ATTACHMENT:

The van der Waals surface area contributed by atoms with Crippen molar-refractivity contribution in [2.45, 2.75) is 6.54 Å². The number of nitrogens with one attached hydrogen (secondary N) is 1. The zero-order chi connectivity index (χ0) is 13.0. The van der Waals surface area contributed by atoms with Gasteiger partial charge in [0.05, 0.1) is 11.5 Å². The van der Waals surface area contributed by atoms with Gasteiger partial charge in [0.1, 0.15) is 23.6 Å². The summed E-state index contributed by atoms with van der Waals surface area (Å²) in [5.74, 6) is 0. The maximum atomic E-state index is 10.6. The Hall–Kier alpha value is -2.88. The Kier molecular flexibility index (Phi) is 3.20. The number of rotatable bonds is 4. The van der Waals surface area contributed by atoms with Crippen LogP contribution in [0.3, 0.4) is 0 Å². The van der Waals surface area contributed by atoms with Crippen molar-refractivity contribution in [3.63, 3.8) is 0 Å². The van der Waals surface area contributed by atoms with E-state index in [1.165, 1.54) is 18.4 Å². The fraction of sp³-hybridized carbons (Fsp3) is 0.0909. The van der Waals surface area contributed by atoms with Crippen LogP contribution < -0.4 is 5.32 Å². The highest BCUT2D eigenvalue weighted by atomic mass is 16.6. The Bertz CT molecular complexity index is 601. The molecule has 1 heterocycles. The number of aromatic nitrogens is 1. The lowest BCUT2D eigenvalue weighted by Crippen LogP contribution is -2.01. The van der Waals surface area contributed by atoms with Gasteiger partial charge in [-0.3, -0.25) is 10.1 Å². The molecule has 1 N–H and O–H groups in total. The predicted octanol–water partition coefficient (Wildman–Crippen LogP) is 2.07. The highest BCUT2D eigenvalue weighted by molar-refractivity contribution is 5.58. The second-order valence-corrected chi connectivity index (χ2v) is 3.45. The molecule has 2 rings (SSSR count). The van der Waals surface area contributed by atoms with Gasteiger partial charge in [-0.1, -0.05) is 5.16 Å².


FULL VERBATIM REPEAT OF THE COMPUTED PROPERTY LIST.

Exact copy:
The van der Waals surface area contributed by atoms with Crippen molar-refractivity contribution in [2.45, 2.75) is 6.54 Å². The number of nitrogens with one attached hydrogen (secondary N) is 1. The zero-order chi connectivity index (χ0) is 13.0. The van der Waals surface area contributed by atoms with Gasteiger partial charge in [0.05, 0.1) is 11.5 Å². The van der Waals surface area contributed by atoms with Gasteiger partial charge in [0.1, 0.15) is 23.6 Å². The summed E-state index contributed by atoms with van der Waals surface area (Å²) in [5.74, 6) is 0. The maximum atomic E-state index is 10.6. The Hall–Kier alpha value is -2.88. The Kier molecular flexibility index (Phi) is 3.20. The number of rotatable bonds is 4. The van der Waals surface area contributed by atoms with Crippen LogP contribution in [0.3, 0.4) is 0 Å². The van der Waals surface area contributed by atoms with Crippen molar-refractivity contribution in [3.63, 3.8) is 0 Å². The van der Waals surface area contributed by atoms with E-state index in [1.165, 1.54) is 18.4 Å². The fraction of sp³-hybridized carbons (Fsp3) is 0.0909. The van der Waals surface area contributed by atoms with Crippen LogP contribution < -0.4 is 5.32 Å². The highest BCUT2D eigenvalue weighted by atomic mass is 16.6. The Bertz CT molecular complexity index is 601. The molecule has 1 heterocycles. The number of aromatic nitrogens is 1. The lowest BCUT2D eigenvalue weighted by Crippen LogP contribution is -2.01. The van der Waals surface area contributed by atoms with Gasteiger partial charge in [-0.3, -0.25) is 10.1 Å². The molecule has 1 N–H and O–H groups in total. The predicted octanol–water partition coefficient (Wildman–Crippen LogP) is 2.07. The highest BCUT2D eigenvalue weighted by molar-refractivity contribution is 5.58. The second-order valence-corrected chi connectivity index (χ2v) is 3.45. The molecule has 2 rings (SSSR count). The van der Waals surface area contributed by atoms with Gasteiger partial charge in [-0.1, -0.05) is 5.16 Å².